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Jasmonate is essential for insect defense in Arabidopsis

McConn, M., Creelman, R.A., Bell, E., Mullet, J.E., Browse, J.
Proceedings of the National Academy of Sciences of the United States of America 1997 v.94 no.10 pp. 5473-5477
Arabidopsis thaliana, Sciaridae, insect pests, larvae, defense mechanisms, jasmonic acid, mutants, linolenic acid, gene expression, messenger RNA, phenylalanine ammonia-lyase, acid phosphatase, glutathione transferase, mechanical damage, methyl jasmonate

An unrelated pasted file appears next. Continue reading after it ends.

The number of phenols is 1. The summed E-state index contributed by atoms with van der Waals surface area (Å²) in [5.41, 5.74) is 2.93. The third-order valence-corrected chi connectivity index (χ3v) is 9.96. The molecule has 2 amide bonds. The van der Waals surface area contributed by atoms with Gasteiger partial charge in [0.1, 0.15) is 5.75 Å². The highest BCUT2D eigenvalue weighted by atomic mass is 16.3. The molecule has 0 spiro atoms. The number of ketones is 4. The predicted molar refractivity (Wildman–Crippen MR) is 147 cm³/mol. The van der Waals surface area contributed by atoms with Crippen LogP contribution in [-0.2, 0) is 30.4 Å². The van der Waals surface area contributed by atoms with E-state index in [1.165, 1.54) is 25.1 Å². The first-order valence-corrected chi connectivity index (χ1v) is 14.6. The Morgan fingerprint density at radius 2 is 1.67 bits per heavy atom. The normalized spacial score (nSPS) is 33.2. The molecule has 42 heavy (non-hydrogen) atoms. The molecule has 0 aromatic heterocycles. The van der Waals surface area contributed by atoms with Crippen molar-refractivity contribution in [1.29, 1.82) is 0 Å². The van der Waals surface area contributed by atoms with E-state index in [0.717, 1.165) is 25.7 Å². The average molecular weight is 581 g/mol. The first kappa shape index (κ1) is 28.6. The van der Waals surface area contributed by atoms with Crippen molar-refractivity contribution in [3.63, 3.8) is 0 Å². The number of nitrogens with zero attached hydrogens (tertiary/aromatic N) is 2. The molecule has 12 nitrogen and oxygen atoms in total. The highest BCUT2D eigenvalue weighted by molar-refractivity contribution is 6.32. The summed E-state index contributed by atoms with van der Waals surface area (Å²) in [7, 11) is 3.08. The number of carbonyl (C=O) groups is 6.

The signaling pathways that allow plants to mount defenses against chewing insects are known to be complex. To investigate the role of jasmonate in wound signaling in Arabidopsis and to test whether parallel or redundant pathways exist for insect defense, we have studied a mutant (fad3-2fad7-2fad8) that is deficient in the jasmonate precursor linolenic acid. Mutant plants contained negligible levels of jasmonate and showed extremely high mortality (approximately 80%) from attack by larvae of a common saprophagous fungal gnat, Bradysia impatiens (Diptera: Sciaridae), even though neighboring wild-type plants were largely unaffected. Application of exogenous methyl jasmonate substantially protected the mutant plants and reduced mortality to approximately 12%. These experiments precisely define the role of jasmonate as being essential for the induction of biologically effective defense in this plant-insect interaction. The transcripts of three wound-responsive genes were shown not to he induced by wounding of mutant plants but the same transcripts could be induced by application of methyl jasmonate. By contrast, measurements of transcript levels for a gene encoding glutathione S-transferase demonstrated that wound induction of this gene is independent of jasmonate synthesis. These results indicate that the mutant will be a good genetic model for testing the practical effectiveness of candidate defense genes.